First on the THREEFOLD program last weekend at Cornish Playhouse was Whim W’Him artistic director Olivier Wevers’s We Are Not the Same. Called by at least two reviewers his most sophisticated work to date, it is a multi-leveled commentary on love.


By featuring two couples (Tory Peil/Kyle Matthew Johnson and Justin/Jim Kent)—who sometimes dance in near unison pairs, sometimes quite in their own worlds— Olivier seems to make the case that each human relationship is unique because it feels so to those involved.


Our ways of embracing each other are related (we all are human beings) and distinct (some of us are men, some women, and anatomy may not be destiny but it surely affects one’s fate).


But finally we are reminded that each of us is separate, not any other, as the dancers stand in a ragged row, four irreducible individuals, and then peel off one by one in different directions.




Justin Reiter, alone onstage at the start of new year new you by guest choreographer Loni Landon, seems to be longing for something or needing someone.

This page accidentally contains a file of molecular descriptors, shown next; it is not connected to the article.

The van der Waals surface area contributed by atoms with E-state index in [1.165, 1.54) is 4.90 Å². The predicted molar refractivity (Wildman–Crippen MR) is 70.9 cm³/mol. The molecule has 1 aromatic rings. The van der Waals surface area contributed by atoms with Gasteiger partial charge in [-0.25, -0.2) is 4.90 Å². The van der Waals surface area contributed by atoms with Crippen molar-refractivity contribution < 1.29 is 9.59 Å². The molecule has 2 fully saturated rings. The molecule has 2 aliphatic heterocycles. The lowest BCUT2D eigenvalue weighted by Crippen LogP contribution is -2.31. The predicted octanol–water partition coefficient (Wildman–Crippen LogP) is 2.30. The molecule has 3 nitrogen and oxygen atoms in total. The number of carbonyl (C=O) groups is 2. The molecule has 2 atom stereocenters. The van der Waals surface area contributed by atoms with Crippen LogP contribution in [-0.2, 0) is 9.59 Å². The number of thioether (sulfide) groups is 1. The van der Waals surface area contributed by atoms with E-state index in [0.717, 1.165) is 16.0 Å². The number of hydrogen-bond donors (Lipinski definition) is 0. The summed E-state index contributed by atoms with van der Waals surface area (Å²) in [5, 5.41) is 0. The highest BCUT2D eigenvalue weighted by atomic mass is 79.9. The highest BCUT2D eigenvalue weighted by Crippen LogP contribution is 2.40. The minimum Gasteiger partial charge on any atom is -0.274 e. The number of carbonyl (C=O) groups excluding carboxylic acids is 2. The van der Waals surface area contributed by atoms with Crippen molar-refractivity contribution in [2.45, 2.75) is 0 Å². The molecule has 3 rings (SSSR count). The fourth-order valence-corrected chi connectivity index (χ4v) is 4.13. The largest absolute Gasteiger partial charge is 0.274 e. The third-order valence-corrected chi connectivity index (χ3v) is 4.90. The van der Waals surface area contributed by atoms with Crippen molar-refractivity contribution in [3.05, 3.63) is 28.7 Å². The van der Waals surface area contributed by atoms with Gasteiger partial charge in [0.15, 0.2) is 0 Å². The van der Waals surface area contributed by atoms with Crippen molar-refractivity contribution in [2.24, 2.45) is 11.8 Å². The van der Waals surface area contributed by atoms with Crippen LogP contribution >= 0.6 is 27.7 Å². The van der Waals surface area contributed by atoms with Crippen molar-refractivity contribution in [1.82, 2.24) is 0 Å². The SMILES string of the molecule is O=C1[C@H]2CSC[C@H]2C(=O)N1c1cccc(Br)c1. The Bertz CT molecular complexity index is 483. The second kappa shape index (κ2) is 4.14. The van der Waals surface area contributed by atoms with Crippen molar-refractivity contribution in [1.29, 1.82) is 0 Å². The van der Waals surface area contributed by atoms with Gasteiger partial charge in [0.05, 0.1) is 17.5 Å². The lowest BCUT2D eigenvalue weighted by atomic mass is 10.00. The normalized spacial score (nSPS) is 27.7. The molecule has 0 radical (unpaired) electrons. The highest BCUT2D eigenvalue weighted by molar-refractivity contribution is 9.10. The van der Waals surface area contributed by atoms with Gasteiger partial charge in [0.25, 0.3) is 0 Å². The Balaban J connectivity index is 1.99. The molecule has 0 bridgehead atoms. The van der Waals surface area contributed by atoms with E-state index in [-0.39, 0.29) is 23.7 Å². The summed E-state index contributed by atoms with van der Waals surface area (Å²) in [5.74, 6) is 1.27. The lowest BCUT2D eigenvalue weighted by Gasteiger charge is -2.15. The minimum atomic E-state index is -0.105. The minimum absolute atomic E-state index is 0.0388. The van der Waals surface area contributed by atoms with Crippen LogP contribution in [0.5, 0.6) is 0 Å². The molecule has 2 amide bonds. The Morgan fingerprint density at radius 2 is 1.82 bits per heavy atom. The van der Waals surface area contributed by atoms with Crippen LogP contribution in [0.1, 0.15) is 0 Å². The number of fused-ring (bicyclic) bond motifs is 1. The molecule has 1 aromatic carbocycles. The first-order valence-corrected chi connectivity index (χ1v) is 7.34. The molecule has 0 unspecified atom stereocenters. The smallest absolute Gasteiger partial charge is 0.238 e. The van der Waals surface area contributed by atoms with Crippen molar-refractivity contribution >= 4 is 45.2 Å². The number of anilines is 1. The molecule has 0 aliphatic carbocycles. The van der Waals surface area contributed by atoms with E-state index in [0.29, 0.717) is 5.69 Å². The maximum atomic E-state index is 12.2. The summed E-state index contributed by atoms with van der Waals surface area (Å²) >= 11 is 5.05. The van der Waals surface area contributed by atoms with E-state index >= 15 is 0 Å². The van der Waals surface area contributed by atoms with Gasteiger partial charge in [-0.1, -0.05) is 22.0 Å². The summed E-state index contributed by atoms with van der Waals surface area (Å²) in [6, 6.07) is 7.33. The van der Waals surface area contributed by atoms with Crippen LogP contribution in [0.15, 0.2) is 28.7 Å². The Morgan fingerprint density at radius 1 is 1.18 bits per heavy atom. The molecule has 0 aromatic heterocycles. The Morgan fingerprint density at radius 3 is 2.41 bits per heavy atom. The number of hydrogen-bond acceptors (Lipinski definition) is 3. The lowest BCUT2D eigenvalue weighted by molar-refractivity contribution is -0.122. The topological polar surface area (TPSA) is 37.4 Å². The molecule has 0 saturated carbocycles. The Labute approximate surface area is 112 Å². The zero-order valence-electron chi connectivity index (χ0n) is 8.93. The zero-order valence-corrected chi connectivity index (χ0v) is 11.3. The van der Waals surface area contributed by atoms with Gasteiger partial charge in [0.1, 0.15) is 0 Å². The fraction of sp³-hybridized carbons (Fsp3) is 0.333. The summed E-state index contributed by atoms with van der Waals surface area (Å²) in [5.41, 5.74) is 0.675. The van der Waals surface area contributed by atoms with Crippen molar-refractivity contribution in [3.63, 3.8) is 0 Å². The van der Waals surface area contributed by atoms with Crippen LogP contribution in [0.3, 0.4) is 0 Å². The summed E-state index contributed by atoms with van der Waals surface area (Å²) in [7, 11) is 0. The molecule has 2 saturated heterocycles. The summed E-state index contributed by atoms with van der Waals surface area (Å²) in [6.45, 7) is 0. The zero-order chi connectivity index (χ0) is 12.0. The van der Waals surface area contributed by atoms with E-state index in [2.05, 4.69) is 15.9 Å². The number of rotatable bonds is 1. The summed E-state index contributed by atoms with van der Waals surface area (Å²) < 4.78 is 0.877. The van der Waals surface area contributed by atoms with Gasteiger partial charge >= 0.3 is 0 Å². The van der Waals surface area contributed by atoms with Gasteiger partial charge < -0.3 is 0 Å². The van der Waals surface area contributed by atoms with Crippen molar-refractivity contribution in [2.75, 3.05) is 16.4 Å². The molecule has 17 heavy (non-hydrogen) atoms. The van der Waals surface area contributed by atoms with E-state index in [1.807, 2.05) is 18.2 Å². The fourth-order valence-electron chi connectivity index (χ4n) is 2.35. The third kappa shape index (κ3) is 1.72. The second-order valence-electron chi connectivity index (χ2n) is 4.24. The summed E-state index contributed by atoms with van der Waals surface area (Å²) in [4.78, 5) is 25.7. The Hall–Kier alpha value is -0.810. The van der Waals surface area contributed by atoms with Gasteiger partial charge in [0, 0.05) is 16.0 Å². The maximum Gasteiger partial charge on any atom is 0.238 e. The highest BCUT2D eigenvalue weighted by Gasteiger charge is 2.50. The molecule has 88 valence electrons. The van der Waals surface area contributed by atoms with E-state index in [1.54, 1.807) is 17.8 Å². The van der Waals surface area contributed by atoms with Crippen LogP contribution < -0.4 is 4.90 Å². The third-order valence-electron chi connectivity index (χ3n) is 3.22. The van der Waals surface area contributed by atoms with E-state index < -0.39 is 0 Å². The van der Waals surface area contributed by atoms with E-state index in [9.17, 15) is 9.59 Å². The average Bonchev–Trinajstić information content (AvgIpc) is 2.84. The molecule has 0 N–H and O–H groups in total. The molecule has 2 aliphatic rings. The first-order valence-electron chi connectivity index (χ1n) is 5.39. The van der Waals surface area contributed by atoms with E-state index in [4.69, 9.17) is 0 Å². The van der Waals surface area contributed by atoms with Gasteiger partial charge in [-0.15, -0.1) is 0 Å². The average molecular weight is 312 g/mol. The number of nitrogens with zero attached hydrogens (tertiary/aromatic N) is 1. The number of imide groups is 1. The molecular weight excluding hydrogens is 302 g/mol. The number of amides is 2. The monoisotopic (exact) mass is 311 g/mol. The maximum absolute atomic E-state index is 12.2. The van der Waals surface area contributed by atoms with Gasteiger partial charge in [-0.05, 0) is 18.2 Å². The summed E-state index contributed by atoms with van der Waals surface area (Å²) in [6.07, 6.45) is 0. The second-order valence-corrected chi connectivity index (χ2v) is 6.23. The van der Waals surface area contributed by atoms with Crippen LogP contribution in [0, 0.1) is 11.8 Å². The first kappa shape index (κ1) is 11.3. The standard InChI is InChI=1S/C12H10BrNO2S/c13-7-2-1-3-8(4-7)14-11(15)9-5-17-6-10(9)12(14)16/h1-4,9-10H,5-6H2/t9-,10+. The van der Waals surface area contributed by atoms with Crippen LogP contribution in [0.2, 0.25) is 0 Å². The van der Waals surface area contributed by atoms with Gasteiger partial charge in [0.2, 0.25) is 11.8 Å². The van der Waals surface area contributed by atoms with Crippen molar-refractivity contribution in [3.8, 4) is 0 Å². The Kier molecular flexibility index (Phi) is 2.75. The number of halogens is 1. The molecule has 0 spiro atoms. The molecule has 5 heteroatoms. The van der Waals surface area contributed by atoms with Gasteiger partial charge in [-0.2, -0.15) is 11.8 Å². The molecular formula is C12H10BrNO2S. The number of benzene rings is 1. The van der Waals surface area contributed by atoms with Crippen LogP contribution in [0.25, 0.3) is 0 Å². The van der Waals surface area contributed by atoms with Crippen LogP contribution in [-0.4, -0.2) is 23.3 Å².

In a series of enigmatic interactions with Jim Kent, there is tenderness, tension—and interruption on the part of Mia Monteabaro, who cuts across their line of vision or circles the two warily, face impassive, and joins in a sort of tug-of-war with Jim over Justin.

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But ultimately both she and Jim fade away, leaving Justin by himself once more, facing an unknown new year in a burst of glittering gold confetti.



In Penny Saunders‘s Blue Soir, still and waiting images from Edward Hopper‘s paintings are transformed by all seven Whim W’Him dancers into images invoking the scenes he depicts, moving in both senses of the word. A young couple (Thomas Phelan and Tory) flirt, but indirectly, separated by a window and ambivalence or insecurity.


A solitary woman (Mia) dances out her loneliness…


…while a female trio, dancing together but unaware of each other conjures all the brooding lack of human connection at the core of so many of Hopper’s works.


Throughout the piece threaded the relationship between Hopper (Kyle) and his wife Jo (Lara Seefeldt). Even in their closest interactions—he holds her, faced away in a slow tilt; she looks back at him while borne off by a roiling mass of others—seem haunted by the same kind of longing that pervades the atmosphere of his paintings.